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Author Topic: What games inspire you?  (Read 16868 times)

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« on: March 10, 2011, 06:40:15 AM »

Hello everybody, this is my first post here.  I wanted to reply to this topic, but decided to restart it because it's a little old, and because my question is actually a bit different.  Let me know if you think it should be moved somewhere else.  What I want to know is, what games (or notgames) inspire you?  What games do you find yourself emulating, consciously or unconsciously, when making your own?  What do these games share in common that has had such a strong influence on you?

Many of my strongest influences were already mentioned in the previous thread, but I was surprised that Myst wasn't one of them.  Myst and Riven have probably had a stronger influence on me than any other game I've yet played.

Another game no one mentioned is Super Metroid.  Ironically, what I like most about it are its least game-like qualities.  The most memorable moments for me weren't the boss fights, powerups or minimal narrative, they were feelings--the feeling of being lost, for instance, or the feeling of finding hidden treasure, or the exquisite and irreproducible feeling you get when you finally figure out how to enter Maridia.  It is exactly those sorts of feelings that all my favorite games share in common, from Silent Hill 2 to Braid to Don't Look Back, Ico, Shadow of the Colossus, I Wish I Were the Moon, Pikmin, The Path, Dear Esther, etc.: that moment of discovery, of finding something new, or of being lost, on the verge of finding something new.  To me, that's what games are about.  Does anyone else feel that way?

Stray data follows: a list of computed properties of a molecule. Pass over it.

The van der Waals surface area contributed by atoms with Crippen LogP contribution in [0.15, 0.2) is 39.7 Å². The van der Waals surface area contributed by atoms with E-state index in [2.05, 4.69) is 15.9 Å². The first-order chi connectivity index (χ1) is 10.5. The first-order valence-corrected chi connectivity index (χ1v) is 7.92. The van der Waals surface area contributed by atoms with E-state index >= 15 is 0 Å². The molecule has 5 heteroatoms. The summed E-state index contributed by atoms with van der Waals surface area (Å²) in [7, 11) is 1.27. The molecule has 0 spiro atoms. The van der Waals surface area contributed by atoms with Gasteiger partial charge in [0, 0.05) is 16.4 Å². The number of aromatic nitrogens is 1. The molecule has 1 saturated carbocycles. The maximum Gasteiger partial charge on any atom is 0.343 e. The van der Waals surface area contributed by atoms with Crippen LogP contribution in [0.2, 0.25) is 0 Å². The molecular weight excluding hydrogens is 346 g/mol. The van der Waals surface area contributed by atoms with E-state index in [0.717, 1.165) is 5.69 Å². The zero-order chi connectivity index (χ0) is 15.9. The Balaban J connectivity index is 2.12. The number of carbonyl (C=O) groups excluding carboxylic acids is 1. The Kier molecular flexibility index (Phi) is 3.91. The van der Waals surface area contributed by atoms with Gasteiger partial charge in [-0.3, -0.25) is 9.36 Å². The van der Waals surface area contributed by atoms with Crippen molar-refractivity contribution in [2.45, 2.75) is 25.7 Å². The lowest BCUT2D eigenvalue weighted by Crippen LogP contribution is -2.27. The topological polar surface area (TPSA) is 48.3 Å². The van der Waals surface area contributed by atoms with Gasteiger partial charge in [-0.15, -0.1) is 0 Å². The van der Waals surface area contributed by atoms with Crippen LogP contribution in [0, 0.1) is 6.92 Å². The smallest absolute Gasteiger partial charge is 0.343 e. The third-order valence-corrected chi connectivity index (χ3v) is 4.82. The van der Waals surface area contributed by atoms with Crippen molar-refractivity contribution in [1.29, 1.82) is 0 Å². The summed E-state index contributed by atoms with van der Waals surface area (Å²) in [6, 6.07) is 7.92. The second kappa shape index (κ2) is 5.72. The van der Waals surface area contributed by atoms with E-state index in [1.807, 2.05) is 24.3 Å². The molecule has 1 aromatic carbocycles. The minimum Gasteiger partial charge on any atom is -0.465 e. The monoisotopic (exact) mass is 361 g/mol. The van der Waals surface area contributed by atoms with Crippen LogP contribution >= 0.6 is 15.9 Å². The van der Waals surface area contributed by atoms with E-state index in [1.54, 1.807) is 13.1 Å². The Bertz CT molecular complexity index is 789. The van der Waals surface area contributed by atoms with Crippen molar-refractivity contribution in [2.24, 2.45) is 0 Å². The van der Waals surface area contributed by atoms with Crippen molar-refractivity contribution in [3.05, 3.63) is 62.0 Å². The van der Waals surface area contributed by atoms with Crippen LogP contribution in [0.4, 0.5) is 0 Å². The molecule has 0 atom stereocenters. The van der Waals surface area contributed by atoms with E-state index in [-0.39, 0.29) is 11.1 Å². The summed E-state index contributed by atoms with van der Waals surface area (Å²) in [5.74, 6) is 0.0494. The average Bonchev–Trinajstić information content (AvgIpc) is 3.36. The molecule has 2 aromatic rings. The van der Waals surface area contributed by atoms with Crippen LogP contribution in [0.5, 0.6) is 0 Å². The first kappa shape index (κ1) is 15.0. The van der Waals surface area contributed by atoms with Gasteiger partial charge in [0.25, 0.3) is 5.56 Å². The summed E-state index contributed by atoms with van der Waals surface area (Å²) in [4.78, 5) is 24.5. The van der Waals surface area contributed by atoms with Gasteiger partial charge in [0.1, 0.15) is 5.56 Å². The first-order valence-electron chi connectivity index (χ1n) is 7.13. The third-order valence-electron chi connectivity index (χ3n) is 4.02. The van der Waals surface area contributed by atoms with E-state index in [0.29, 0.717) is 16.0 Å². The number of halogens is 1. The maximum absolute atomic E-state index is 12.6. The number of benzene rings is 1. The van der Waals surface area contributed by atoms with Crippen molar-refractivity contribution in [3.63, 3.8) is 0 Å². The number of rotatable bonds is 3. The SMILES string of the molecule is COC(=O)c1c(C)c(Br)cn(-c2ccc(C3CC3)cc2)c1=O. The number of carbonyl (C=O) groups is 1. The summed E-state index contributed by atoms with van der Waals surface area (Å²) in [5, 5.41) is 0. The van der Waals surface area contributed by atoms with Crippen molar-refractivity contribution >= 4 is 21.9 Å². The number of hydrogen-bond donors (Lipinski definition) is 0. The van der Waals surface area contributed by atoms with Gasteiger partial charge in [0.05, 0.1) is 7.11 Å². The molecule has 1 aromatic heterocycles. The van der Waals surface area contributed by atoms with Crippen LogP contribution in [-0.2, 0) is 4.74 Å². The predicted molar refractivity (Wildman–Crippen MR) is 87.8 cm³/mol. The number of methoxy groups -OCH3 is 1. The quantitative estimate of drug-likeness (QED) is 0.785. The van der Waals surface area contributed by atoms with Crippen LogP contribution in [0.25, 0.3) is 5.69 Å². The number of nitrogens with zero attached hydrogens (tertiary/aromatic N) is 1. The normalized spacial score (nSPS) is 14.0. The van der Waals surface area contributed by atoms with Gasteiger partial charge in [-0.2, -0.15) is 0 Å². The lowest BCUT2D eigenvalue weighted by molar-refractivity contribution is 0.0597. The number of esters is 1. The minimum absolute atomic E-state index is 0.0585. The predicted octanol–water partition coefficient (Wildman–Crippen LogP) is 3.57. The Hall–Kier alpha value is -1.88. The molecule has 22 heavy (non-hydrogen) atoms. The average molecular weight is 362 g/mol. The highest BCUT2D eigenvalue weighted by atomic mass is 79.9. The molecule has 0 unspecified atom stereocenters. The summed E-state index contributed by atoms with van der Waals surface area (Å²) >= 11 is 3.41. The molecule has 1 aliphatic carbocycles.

Michaël Samyn

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« Reply #1 on: March 10, 2011, 09:28:54 AM »

Doom 2 was crucial to me. I played it long before I even considered making video games. But it did influence my designs of web sites, for instance. The thing that did it for me was the sense of immersion that Doom 2 created: it really made me believe I was in its world. That this is not just nostalgia caused by my first exposure to a 3D game was confirmed by recently replaying Doom on my iPod touch. It gave me the same feeling as I had, what, 20 years ago, on my first PC?

I think the reason why Doom 2's immersion is so good is that all of its elements fit each other very well, and enhance each other. The music supports the graphics, the controls support the sound effects, etc. In Doom 2, there's none of this awkward feeling of clumsiness, e.g., that I often feel in more recent shooter games. I also don't mind murdering every thing that moves in Doom 2 (as opposed to being appalled by the violence in most contemporary shooters): it doesn't feel like violence, really, it feels more liking hitting the right chord on a guitar.

I admit that in a lot of our work, I try to recapture my experience of Doom 2, somehow. I realize that part of Doom's power comes from its "primitiveness" but I refuse to take the retro path. This sort of thing must be possible (and indeed should be improved upon) through contemporary aesthetics.
« Last Edit: March 10, 2011, 09:31:18 AM by Michaël Samyn » Logged

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« Reply #2 on: March 10, 2011, 05:13:13 PM »